What has changed?
The author is an editorial writer of the JoongAng Ilbo.
Every time I get on and off the subway, I face a huge banner decrying an “extreme pro-Japan right wing out to defame Yoon Mee-hyang and the Korean Council for Justice and Remembrance for the Issues of Military Sexual Slavery by Japan.” It replaced a banner that condemned the prosecution for its “coup” against former Justice Minister Cho Kuk.
Defenders of Yoon, a lawmaker-elect for the ruling Democratic Party (DP) and former head of the advocacy group for the victims of Japanese wartime sexual enslavement and crimes, claim that accusations against her have been cooked up by what is called pro-Japanese forces. But the main accusations so far against Yoon have come from one of the sexual slavery victims, euphamistically known as the “comfort women.”
The controversy seems to never end. New suspicions come up every day, followed by excuses and explanations that don’t always make sense. Many people do not believe that Yoon’s misappropriations of public donations were innocent accounting mistakes. Yoon and her defenders from the ruling party should have admitted to misdeeds and apologized by now.
But the case is building up to become the next rescue campaign for the ruling party, similar to the one for controversial former Justice Minister Cho and his family. Some liken Yoon’s use — or misuse — of public donations to the fighting for independence from the Japanese colonial rule. DP Chairman Lee Hae-chan denounced a witch hunt against Yoon and her family. It is indeed déjà vu.
The ruling party expelled Yang Jeong-suk, who had been elected to a proportional representation seat, over real estate speculation allegations. But the DP has made Yoon an exceptional case, as it did for Cho. The ruling front appears to hold the two up as icons of an anti-Japan or nationalistic movement and prosecutorial reforms, two pillars of its identity. The court warrant for a raid of Yoon’s office means the court agrees to the prosecutorial grounds for investigation. But the DP criticized the prosecution for its “rash” raid. It seems to believe it can save Yoon as long as it had enough supporters around it.
But the ruling party must not think it has gained public sympathy over its arrogant and unilateral prosecutorial reorganization and nationalism based on its deep-rooted anti-Japan sentiment. Yoon and Yang became members of the 21th National Assembly from Saturday. Another lawmaker-elect, Choi Kang-wook — a former Blue House secretary discharged for influence-meddling allegations tied to Cho — was sworn in with a vow to “take revenge to show how the world has changed.” They will likely stand at the forefront of punishing what they call “pro-Japanese forces” and push Prosecutor-General Yoon Seok-yeol out of job.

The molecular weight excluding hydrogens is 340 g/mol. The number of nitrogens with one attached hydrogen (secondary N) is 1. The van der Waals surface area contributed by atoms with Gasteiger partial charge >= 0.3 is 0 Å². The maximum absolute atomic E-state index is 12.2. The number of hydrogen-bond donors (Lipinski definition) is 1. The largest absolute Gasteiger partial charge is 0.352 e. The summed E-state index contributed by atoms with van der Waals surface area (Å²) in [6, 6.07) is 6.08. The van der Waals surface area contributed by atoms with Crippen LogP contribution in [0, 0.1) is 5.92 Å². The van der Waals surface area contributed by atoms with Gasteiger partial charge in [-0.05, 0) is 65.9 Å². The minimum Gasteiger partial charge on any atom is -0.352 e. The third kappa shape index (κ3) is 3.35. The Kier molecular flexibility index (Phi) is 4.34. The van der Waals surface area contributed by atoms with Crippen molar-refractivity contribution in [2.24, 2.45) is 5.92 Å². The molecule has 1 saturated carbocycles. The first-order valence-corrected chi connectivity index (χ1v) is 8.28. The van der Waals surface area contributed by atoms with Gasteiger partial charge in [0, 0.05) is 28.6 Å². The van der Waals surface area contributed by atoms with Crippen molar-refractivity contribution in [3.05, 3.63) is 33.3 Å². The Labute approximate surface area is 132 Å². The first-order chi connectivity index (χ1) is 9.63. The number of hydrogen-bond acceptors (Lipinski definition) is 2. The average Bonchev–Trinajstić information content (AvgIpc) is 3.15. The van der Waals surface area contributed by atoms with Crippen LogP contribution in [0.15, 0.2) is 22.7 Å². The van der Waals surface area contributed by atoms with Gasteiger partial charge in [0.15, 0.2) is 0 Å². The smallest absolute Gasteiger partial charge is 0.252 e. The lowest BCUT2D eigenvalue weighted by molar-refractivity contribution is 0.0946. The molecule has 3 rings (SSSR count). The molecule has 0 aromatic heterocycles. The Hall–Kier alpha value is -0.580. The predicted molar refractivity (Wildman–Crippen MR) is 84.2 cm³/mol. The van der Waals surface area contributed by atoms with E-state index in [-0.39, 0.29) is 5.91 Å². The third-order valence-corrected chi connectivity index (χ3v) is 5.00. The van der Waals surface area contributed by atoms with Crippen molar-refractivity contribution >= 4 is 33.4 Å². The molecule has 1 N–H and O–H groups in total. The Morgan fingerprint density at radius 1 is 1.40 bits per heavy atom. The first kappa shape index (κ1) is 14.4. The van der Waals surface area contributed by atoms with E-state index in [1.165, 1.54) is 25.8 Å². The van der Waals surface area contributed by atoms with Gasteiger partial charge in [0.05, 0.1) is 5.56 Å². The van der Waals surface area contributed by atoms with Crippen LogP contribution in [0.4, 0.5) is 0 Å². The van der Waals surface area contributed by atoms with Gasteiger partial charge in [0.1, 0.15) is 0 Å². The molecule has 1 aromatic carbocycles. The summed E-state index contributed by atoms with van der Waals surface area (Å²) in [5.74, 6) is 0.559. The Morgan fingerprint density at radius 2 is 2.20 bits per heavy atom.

The DP named reforms of the legislature and other law enforcement authorities as top priorities for the new National Assembly term. Few will disagree with those needs. But the stage brims with partisanship. To prevent the new Assembly from getting in harm’s way, politics must return to common sense and reason. But it cannot be common sense if the ruling party is defending a lawmaker suspected of having run a business on the sufferings of victims of wartime atrocities or advocating someone who is under trial for power abuse.
Yoon, who has refused to resign from office before her crimes are proven, can avoid arrest thanks to the privileges extended to our lawmakers. The “changes in the world” must not mean abnormalities. A responsible ruling party would have expelled Yoon. It should have paved the way for fact-finding first. What has really changed? The ruling party must not forget that it lost power after devouring and abusing the power it won about two decades ago.
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